Repository /Kevin Whitlock
BEYOND HIS DREAMS. Darrell Romick dreamed of a career in aeronautics but he went so much further than the earth’s atmosphere during the 1940s and ‘50s, using his aeronautic training to catapult him into space exploration. Here, he poses with a model of a Cessna 172 airplane, similar to one he owns and piloted for years.
NORTH CANTON -- Darrell C. Romick hopes to travel to Mars someday.
Don’t laugh. Thousands of people collaborated on getting Americans successfully into space. Romick was one of them.
Among his work in the space field, the North Canton resident developed Project METEOR, a plan that utilized a fleet of reusable ferry-rockets to service an orbiting space city of some 20 thousand people. METEOR is an acronym for Manned Earth-Satellite Terminal Evolving from Earth-to-Orbit Ferry Rockets.
“The Cold War drove the space program,” said Romick, a retired Goodyear Aerospace engineer. “Russia had missiles pointed at us and we had missiles pointed at them.
“I was a missile engineer during the war in this country,” he said. “Over at Taylorcraft, we were developing a missile called the Glomb. It was a glide missile similar to a Kamikaze, except it didn’t have a man in it. It was all automatic.”
A TV camera, developed by RCA, in the nose served as part of the guidance system.
The Glomb was built as a glider, but, Romick said, Moe Taylor at the Philadelphia Naval Yard decided to make the Taylorcraft glider into a missile for the United States. It was ideal because of its streamlined shape.
“He bought two or three of the gliders and in one of them he equipped it with state-of-the-art electronic control gear,” Romick said.
Romick visited New York in 1939, where he saw RCA’s early television broadcasts. “RCA had an antenna on top of the Empire State Building, which they used to transmit the television signal.
“Well, then the war came and they, like everyone else, were cut off from making anything for civilian use, so RCA decided their experiment should be of some use to the military. That is how we were able to put the TV camera in the nose of the glider.”
That was one of the technologies that led us to the beginning of space exploration.
“In 1945 and ‘46, we got all this captured scientific data from Germany,” Romick said. “Germany had a very active rocket and missile program. During the war, they developed the V-2 rocket, which was based upon a tremendous amount of fundamental research. When (Wernher) von Braun and part of his technical team escaped, they brought a lot of their data with them. The Air Force took it over and sent the data to Wright (Patterson) Field in Dayton, where some of it was published for the American academic and industrial communities.
“Goodyear hired me to work on an experimental missile project they later canceled,” he said, explaining that he oversaw Goodyear’s work with the Army’s guided-missile projects, which fueled his interest in space programs. His work with aircraft at Taylorcraft and the missile work he was doing at Goodyear led him to developing the METEOR project, which has been instrumental in developing space shuttles.
Space travel was not at the top of Romick’s things-to-do list growing up. Born in Iowa, Romick moved with his family to Illinois, where he graduated from the University of Illinois at Urbana in 1937 with a bachelor of science degree in engineering physics. “I was always interested in aviation, but they didn’t have a program there and I couldn’t afford to go anywhere else to school, so I majored in physics and radio. It turned out to be a blessing.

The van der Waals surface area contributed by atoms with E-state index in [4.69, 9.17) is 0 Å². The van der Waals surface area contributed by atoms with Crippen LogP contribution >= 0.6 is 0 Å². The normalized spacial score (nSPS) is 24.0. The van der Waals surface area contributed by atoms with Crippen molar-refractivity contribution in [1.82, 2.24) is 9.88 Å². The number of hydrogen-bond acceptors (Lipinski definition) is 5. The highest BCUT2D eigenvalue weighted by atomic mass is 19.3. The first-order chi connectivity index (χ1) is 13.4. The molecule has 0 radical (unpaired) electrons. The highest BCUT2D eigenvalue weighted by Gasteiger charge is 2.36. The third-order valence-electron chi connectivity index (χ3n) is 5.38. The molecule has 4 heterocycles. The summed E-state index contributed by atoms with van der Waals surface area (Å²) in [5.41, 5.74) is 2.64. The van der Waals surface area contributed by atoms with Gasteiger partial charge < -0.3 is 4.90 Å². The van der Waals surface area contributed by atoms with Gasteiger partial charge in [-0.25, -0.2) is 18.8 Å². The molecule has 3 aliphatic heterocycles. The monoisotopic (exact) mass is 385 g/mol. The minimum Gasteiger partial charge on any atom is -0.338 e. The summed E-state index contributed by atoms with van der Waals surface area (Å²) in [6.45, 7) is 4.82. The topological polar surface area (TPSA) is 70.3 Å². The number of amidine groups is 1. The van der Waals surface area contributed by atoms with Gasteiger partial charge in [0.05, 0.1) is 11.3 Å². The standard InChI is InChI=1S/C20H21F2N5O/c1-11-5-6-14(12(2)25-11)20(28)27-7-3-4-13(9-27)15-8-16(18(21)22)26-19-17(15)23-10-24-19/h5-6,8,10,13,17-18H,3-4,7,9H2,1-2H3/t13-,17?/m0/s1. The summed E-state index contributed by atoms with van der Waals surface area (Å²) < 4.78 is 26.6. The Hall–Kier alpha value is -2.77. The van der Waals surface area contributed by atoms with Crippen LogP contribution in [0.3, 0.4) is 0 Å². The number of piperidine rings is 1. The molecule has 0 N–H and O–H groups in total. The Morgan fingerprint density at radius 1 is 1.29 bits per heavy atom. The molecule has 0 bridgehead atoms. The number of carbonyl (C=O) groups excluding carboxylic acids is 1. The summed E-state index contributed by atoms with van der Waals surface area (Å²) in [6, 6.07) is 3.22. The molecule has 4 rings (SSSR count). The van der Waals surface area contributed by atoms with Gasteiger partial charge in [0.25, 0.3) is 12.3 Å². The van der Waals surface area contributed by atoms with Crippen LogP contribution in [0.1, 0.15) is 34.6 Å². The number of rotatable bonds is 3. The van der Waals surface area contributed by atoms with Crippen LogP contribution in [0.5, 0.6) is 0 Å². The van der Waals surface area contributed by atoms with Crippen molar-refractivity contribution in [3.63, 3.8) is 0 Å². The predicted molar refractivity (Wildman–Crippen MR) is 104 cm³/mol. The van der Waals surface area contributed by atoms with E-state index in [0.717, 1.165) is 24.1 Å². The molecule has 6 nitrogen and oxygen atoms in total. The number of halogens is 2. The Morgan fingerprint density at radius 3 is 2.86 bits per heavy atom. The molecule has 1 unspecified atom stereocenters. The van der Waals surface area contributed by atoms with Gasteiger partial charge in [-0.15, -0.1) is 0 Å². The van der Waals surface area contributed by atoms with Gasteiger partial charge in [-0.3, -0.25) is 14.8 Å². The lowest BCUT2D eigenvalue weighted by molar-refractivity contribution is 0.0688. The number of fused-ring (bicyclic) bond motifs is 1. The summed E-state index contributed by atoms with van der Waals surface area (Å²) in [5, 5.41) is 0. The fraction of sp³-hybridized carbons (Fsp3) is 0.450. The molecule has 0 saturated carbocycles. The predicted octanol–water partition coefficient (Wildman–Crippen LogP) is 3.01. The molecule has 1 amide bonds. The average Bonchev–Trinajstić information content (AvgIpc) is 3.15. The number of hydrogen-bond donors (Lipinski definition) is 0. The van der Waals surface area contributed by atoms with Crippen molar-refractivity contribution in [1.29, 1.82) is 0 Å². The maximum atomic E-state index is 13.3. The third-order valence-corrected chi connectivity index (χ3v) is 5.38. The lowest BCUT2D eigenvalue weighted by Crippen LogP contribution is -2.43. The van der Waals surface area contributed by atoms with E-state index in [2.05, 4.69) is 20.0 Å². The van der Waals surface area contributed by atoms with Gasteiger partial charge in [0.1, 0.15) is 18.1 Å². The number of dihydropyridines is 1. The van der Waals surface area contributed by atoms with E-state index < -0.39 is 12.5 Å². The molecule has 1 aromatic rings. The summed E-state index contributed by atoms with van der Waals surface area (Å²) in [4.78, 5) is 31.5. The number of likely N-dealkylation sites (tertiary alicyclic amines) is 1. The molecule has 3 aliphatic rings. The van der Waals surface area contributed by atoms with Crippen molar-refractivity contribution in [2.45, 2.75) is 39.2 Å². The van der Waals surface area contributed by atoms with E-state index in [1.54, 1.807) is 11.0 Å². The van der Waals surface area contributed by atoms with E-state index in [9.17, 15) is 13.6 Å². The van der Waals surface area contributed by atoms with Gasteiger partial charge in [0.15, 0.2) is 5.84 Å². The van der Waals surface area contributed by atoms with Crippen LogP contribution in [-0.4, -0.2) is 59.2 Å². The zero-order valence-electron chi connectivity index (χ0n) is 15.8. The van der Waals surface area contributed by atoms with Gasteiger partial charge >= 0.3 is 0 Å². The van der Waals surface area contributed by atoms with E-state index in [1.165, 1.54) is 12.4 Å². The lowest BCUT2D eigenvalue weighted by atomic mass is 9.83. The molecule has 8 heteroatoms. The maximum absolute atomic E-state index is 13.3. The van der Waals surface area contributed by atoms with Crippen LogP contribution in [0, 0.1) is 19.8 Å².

“I couldn’t have asked for a better course of study,” he said. “It wasn’t what I wanted to study, but because of my degree and my background, it turned out to be what I needed. Space flight didn’t even exist when I went to college.”
Because of his early work, Romick is considered a true space pioneer.
“During the 1950s, probably into the very early ‘60s, he was the most well-known American proponent and visionary in space travel,” said Randy Liebermann of Vienna, Va., a historian of technology who has specialized in the origin and development of the aerospace and electro-computer-telecommunications industries. “People still remember Wernher von Braun, who was brought here by the Army, one of about 118 Germans who worked on the Third Reich’s V-2 rocket during World War II. Von Braun was the most well-known figure, but he was a foreign national who later became an American.
“Darrell was a space visionary, and by that, I mean his ideas were very farsighted. The proposals he made 40, 50 years ago will come true in the future, but it is going to take time. He has made hundreds of presentations all over the country, has appeared on national television and has been quoted in most major newspapers and magazines. I have his archive and that is how I know. Sometimes people embellish things, but not Darrell. He is much more humble and reticent to talk about his efforts and achievements than others.”
Romick and Liebermann recently returned from Houston, where Liebermann made a presentation about Romick’s contributions to the history of rocketry and space travel.
“A lot of my peers thought I was nuts when I would talk about the things my dad was doing, but I believed in my dad,” said Darra Romick of Hampton, VA. “I grew up knowing that we were going into space — we as a people. I am 59 years old, so we are talking 50 to 55 years ago I was conscious of this. Because of my dad and his work, there was no question in my mind that we were going to get there.
“I remember when he was working on the METEOR and the METEOR Junior,” she said. “The METEOR is the actual manned orbital station and the METEOR Junior is the rocket that got it there. His concept is very akin to the space shuttle today.
“In my mind, dad is brilliant,” Ms. Romick said. “He is truly a genius.”
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